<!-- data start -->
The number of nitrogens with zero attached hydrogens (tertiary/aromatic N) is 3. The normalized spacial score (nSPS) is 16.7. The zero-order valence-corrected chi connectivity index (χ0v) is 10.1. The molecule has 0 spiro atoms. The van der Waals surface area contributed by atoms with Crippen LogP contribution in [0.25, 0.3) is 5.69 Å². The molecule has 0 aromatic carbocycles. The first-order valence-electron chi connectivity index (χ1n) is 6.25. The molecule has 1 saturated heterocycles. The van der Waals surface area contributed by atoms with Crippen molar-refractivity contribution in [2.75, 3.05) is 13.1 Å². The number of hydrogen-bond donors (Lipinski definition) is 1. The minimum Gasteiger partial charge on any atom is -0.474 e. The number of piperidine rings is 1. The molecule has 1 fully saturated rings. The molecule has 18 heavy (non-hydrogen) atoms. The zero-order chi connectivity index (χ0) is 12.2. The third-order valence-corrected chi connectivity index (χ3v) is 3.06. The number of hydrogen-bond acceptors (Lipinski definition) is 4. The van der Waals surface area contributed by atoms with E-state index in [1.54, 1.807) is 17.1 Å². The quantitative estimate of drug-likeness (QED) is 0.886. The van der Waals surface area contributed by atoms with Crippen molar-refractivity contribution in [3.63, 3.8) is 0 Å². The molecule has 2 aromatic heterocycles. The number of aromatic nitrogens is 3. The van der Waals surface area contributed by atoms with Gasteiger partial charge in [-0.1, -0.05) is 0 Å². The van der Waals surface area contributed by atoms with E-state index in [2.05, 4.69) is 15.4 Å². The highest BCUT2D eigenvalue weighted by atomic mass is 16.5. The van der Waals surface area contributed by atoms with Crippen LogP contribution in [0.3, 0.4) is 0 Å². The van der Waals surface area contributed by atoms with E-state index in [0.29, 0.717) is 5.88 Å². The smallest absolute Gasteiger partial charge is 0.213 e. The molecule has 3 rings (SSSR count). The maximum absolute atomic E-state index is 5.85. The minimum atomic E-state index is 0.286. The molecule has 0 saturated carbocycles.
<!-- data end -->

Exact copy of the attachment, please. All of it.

The number of nitrogens with zero attached hydrogens (tertiary/aromatic N) is 3. The normalized spacial score (nSPS) is 16.7. The zero-order valence-corrected chi connectivity index (χ0v) is 10.1. The molecule has 0 spiro atoms. The van der Waals surface area contributed by atoms with Crippen LogP contribution in [0.25, 0.3) is 5.69 Å². The molecule has 0 aromatic carbocycles. The first-order valence-electron chi connectivity index (χ1n) is 6.25. The molecule has 1 saturated heterocycles. The van der Waals surface area contributed by atoms with Crippen molar-refractivity contribution in [2.75, 3.05) is 13.1 Å². The number of hydrogen-bond donors (Lipinski definition) is 1. The minimum Gasteiger partial charge on any atom is -0.474 e. The number of piperidine rings is 1. The molecule has 1 fully saturated rings. The molecule has 18 heavy (non-hydrogen) atoms. The zero-order chi connectivity index (χ0) is 12.2. The third-order valence-corrected chi connectivity index (χ3v) is 3.06. The number of hydrogen-bond acceptors (Lipinski definition) is 4. The van der Waals surface area contributed by atoms with E-state index in [1.54, 1.807) is 17.1 Å². The quantitative estimate of drug-likeness (QED) is 0.886. The van der Waals surface area contributed by atoms with Crippen molar-refractivity contribution in [3.63, 3.8) is 0 Å². The molecule has 2 aromatic heterocycles. The number of aromatic nitrogens is 3. The van der Waals surface area contributed by atoms with Gasteiger partial charge in [-0.1, -0.05) is 0 Å². The van der Waals surface area contributed by atoms with E-state index in [2.05, 4.69) is 15.4 Å². The highest BCUT2D eigenvalue weighted by atomic mass is 16.5. The van der Waals surface area contributed by atoms with Crippen LogP contribution in [0.3, 0.4) is 0 Å². The van der Waals surface area contributed by atoms with E-state index in [0.29, 0.717) is 5.88 Å². The smallest absolute Gasteiger partial charge is 0.213 e. The molecule has 3 rings (SSSR count). The maximum absolute atomic E-state index is 5.85. The minimum atomic E-state index is 0.286. The molecule has 0 saturated carbocycles.